Though lawmakers and the Governor will be tempted to address the state's $2.6 billion budget deficit with one-time fixes, doing so is a recipe for future budget pain and the potential for the state's credit rating to be downgraded. According to Moody's October 9 report on Washington's credit outlook, the following could result in a reduction to the state's credit rating:

  • Protracted structural budget imbalance.
  • Increased reliance on one-time budget solutions.
  • Failure to adopt plan to cover expenditures once federal fiscal stimulus monies are no longer available.

Instead state officials should make fundamental changes by "re-booting" state government as called for by the Governor in her state of the state address last January:

 “. . . one thing we have to do together is reform state government to bring it into the 21st century, and soon. At very basic levels, businesses are struggling to reform, to change the way they do business because they simply must to survive. And our business leaders tell me that American companies, large and small, will emerge from this recession forever changed.

We have to do the same. And that’s government reform.

This is our chance to reform state government to make it a more nimble and relevant partner in a new state economy.

Ladies and gentlemen, we need to reboot!

Over the decades, state government has evolved — layer upon layer upon layer. But too much of what served the peo!
ple well in 1940 or 1960 or 1990 does not serve the people well in the 21st century. We need to make sure we have a government for the 21st century so our workers and businesses can compete with anyone in the world."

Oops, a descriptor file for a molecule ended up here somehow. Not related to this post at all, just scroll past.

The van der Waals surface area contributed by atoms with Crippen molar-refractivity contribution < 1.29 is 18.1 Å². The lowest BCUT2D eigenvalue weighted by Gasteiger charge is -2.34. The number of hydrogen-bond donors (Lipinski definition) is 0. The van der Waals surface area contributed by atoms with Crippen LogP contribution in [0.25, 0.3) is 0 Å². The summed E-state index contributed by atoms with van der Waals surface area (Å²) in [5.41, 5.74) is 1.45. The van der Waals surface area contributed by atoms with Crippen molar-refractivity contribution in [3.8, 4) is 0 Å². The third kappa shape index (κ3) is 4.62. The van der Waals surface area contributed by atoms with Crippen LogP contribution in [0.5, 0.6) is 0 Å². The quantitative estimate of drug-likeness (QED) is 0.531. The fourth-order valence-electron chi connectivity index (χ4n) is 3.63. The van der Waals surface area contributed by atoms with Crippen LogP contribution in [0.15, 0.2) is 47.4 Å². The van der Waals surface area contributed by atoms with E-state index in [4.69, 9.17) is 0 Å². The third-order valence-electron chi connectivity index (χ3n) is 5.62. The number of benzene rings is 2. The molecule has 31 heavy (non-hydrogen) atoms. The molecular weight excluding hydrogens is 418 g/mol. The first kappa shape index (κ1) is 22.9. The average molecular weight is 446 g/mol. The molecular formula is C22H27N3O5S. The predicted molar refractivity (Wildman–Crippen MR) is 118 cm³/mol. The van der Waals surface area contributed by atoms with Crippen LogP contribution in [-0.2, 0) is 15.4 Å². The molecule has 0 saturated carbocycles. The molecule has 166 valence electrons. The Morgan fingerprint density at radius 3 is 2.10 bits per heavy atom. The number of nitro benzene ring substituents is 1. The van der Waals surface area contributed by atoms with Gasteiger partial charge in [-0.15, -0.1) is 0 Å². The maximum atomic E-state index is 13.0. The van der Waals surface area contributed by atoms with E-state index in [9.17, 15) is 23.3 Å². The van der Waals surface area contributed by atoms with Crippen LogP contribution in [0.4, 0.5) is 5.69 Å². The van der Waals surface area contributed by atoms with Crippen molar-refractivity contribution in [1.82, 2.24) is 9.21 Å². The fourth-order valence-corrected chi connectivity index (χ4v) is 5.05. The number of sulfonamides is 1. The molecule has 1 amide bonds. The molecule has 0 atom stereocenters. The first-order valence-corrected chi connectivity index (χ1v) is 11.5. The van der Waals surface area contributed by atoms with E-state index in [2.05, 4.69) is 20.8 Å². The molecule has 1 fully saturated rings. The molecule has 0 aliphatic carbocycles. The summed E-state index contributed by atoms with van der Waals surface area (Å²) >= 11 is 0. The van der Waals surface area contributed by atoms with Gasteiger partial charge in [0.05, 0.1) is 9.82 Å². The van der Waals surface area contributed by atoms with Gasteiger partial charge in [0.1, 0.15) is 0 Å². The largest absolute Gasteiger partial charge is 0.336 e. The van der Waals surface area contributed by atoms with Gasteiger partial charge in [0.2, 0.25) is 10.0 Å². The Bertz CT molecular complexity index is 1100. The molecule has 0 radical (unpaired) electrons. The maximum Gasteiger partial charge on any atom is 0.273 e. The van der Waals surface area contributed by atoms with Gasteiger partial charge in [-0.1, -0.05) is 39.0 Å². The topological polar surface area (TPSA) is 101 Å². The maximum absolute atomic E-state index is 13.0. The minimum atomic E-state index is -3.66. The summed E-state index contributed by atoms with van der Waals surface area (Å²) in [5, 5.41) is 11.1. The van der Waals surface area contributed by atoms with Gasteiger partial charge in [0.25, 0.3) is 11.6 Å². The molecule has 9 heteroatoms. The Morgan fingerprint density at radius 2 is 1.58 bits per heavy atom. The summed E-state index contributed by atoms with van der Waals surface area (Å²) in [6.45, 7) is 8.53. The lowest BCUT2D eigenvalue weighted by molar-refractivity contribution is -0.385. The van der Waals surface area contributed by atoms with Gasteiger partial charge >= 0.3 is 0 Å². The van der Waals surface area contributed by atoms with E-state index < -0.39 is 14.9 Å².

Governor to Commerce Director: "This is not acceptable"

November 18, 2009 in Blog

Attendees at this morning's GMAP session were witness to a visibly disappointed Governor expressing her displeasure with an agency's lack of performance. The focus of the meeting was the state's use of the federal stimulus funds. One of the activities highlighted was Commerce's weatherization program.

Commerce Director Rogers Weed opened his presentation by asking the Governor to lower the target for the number of housing units to be weatherized since it would be unlikely for Commerce to meet the current goal. Weed indicated the problem was caused by questions concerning prevailing wage requirements and how much workers should be paid for the weatherization projects.

The original goal for the 2nd quarter was to weatherize 935 units. Commerce's actual production was 107 units.

Responding to this the Governor said she was absolutely disappointed with how many fingers wer!
e being pointed and the bureaucracy getting clogged up. She also stressed that she didn't understand why the problem surrounding the prevailing wage confusion wasn't identified sooner to allow for corrective action. She concluded her criticism by saying "this is not acceptable" and reminded those who work for government that they are the guardian of taxpayer dollars.